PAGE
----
The Justice Department inspector general has launched an investigation into the death of a federal inmate who lost consciousness after corrections officers pepper-sprayed him at a New York detention center.
Jamel Floyd, 35, died Wednesday after a fracas at the Metropolitan Detention Center in Brooklyn, the federal Bureau of Prisons said.
The incident began about 10 a.m. when Floyd barricaded himself inside his cell and used a metal object to break the cell-door window, the agency said.
Floyd “became increasingly disruptive and potentially harmful to himself and others," the bureau said, prompting officers to deploy pepper spray to subdue him.
Floyd became unresponsive and was rushed to a local hospital, where he was pronounced dead, the bureau said.
“My son has asthma and they pepper-sprayed him to death,” said his mother, Donna Mays, who spoke to NBC News by phone Thursday while she was protesting outside the Metropolitan Detention Center.
“We have no answers. The facility still hasn’t contacted us.”
In a statement Thursday, Justice Department Inspector General Michael Horowitz said his office is investigating the circumstances surrounding Floyd’s death.
The Bureau of Prisons declined further comment.
New York City Chief Medical Examiner Dr. Barbara Sampson said her office is investigating Floyd's death.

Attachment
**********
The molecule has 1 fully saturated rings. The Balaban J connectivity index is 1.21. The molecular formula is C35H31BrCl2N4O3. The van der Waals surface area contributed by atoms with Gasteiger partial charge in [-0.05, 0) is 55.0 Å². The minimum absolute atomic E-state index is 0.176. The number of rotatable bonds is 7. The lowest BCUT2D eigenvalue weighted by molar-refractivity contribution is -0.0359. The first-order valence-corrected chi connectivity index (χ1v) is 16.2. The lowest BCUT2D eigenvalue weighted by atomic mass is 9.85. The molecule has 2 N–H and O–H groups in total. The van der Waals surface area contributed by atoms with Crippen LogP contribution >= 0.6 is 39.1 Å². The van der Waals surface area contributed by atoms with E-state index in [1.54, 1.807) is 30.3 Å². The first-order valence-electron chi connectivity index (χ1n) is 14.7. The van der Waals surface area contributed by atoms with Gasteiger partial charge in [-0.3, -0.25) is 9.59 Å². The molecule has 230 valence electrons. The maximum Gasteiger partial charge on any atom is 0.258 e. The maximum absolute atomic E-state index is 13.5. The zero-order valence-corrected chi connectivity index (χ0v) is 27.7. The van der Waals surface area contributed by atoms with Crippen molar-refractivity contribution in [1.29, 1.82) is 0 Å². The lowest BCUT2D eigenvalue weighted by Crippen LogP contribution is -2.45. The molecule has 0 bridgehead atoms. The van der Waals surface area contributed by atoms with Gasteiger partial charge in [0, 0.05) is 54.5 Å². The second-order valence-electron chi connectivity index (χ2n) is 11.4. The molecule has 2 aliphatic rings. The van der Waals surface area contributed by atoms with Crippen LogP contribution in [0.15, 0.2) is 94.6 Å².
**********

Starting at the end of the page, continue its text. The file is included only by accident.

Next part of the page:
"We will complete a thorough, independent investigation firmly rooted in science and medicine," Sampson said.
The death comes as the federal prison system grapples with COVID-19 outbreaks that have claimed the lives of 72 inmates and one staffer.
Floyd’s death did not appear to be related to the coronavirus, the bureau said. He had arrived at the federal detention facility on Oct. 30, 2019.
The nation’s federal detention facilities have been placed on lockdown amid the unrest over the death of George Floyd in Minneapolis.
Floyd was serving a 15-year prison sentence after a jury convicted him of burglary and other charges in connection with a violent home invasion in Long Island, N.Y. in 2007. State prison records show he was locked up at Sing Sing prison prior to arriving at the Brooklyn facility.
It wasn’t immediately clear why he was moved to a federal detention center. His mother said he was “under the protection of the federal government.”
“It had to do with a particular case,” she said. “He was supposed to be protected.”
An FBI spokesman declined comment and referred questions to the Bureau of Prisons.